A new study in Science Advances claims that more carbon dioxide in the atmosphere will cause food to become less nutritious. That very well might be true.
However, the paper concludes that the poorest people in the world will be affected the most, since many of them rely on rice to survive. Rice, which is not a particularly good source of nutrients in the first place, will become even less nutritious, putting the health of hundreds of millions of people at risk. Fortunately for the world, that conclusion is probably incorrect because it is based on two flawed assumptions.
Flawed Assumption #1: Rice Is the Main Nutrient Source for Poor People
Rice is a staple food for billions of people. But "staple" food does not mean "nutritious" food. People eat rice primarily for the calories, not its nutritional content. In general, rice is a good source of carbohydrates but little else.
Yet, Figure 1 in the study focuses on protein levels, which dropped in several different rice varieties (on average, by 10%). If a cup of rice has, say, 4 grams of protein, then rice grown in a higher CO2 concentration would have 3.6 grams of protein. Is that a big deal? It depends on how reliant a person is on rice as a protein source. A serving of fish may have around 20 to 40 grams of protein, which is 5 to 10 times higher than a serving of rice.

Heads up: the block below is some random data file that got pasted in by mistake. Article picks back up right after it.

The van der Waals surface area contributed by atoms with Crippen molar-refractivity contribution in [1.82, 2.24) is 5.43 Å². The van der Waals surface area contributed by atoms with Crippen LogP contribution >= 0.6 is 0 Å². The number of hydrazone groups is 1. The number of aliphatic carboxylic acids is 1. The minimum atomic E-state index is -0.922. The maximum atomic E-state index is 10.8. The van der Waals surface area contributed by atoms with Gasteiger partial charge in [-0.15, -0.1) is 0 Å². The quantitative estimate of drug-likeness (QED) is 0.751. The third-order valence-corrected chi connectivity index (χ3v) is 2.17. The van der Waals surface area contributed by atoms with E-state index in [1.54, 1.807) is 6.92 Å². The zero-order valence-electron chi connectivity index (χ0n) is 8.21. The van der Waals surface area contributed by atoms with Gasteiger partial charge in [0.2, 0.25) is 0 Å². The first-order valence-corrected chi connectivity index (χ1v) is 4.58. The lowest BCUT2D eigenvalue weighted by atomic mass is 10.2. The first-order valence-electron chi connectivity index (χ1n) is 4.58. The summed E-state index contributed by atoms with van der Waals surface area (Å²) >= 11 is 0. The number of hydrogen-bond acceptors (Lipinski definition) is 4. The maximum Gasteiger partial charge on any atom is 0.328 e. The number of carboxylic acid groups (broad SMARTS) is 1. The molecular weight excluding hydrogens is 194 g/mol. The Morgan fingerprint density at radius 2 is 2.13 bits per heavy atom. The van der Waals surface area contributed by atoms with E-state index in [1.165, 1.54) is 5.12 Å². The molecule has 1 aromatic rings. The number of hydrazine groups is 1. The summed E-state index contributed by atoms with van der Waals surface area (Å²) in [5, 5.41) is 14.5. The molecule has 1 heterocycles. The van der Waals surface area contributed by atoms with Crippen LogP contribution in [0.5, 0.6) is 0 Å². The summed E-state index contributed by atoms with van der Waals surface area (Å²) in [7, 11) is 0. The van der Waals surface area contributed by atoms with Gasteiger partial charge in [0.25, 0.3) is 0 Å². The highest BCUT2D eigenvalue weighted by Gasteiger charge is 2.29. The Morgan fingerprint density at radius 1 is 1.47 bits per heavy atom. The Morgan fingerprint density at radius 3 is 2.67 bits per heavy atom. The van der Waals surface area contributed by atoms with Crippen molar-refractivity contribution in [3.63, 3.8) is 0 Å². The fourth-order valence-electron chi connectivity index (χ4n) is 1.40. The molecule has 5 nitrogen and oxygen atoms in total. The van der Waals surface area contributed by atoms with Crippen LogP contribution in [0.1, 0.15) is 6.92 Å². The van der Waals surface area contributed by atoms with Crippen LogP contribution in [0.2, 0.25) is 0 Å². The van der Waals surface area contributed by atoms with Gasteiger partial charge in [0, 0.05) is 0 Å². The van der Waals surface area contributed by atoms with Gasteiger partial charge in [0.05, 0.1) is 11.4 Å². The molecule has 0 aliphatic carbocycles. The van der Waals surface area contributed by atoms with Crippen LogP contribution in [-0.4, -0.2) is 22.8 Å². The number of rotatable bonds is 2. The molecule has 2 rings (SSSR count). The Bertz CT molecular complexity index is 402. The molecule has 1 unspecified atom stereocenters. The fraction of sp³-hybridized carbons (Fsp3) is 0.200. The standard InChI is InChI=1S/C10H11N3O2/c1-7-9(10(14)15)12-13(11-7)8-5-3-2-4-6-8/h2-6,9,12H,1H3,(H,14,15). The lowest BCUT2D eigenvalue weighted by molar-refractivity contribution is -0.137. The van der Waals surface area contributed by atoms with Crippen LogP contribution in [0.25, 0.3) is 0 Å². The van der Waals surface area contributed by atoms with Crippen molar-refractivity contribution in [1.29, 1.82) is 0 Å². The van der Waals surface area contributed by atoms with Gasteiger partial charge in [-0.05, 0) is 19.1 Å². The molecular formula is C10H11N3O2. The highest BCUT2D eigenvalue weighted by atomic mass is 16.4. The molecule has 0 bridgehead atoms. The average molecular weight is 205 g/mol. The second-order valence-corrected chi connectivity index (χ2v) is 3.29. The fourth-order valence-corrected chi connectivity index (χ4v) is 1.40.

And poor people often do have access to fish. "Kor kou" is a fish soup that is popular among peasants in Cambodia, for instance. Fish plays a role in diets throughout Southeast Asia.
The same logic applies to some of the other nutrients the authors analyzed. They show that rice grown in higher CO2 has less iron and zinc, but rice isn't a good source of either micronutrient. In fact, researchers are trying to develop varieties of rice (some genetically engineered) that have enhanced iron and zinc levels, precisely because iron and zinc deficiency are already extremely prevalent in poor countries.
Flawed Assumption #2: Diets Won't Change in 80 Years
The authors based their study on CO2 concentrations that they believe will be likely by the end of the century. The end of the century, however, is quite far away. We hope that countries like Bangladesh, Myanmar, and Thailand are far richer in the future than they are now. Even if global warming was halted today, malnutrition would still exist. Why? Because the real cause of malnutrition is poverty, which means the only cure is wealth.
Is it possible for these countries to be wealthier in 80 years? Absolutely. China and South Korea have shown -- albeit using drastically different economic systems -- that a wealthier society may only be a generation or two away. In real terms, China's economy grew 2,687% from 1980 to 2016*. As a result, literally hundreds of millions of people were pulled out of poverty into the middle class.
There are plenty of reasons to be concerned about increasing levels of CO2 in the atmosphere. The nutritional content of rice isn't one of them.
*Note: Price-adjusted to constant U.S. dollars in the year 2000.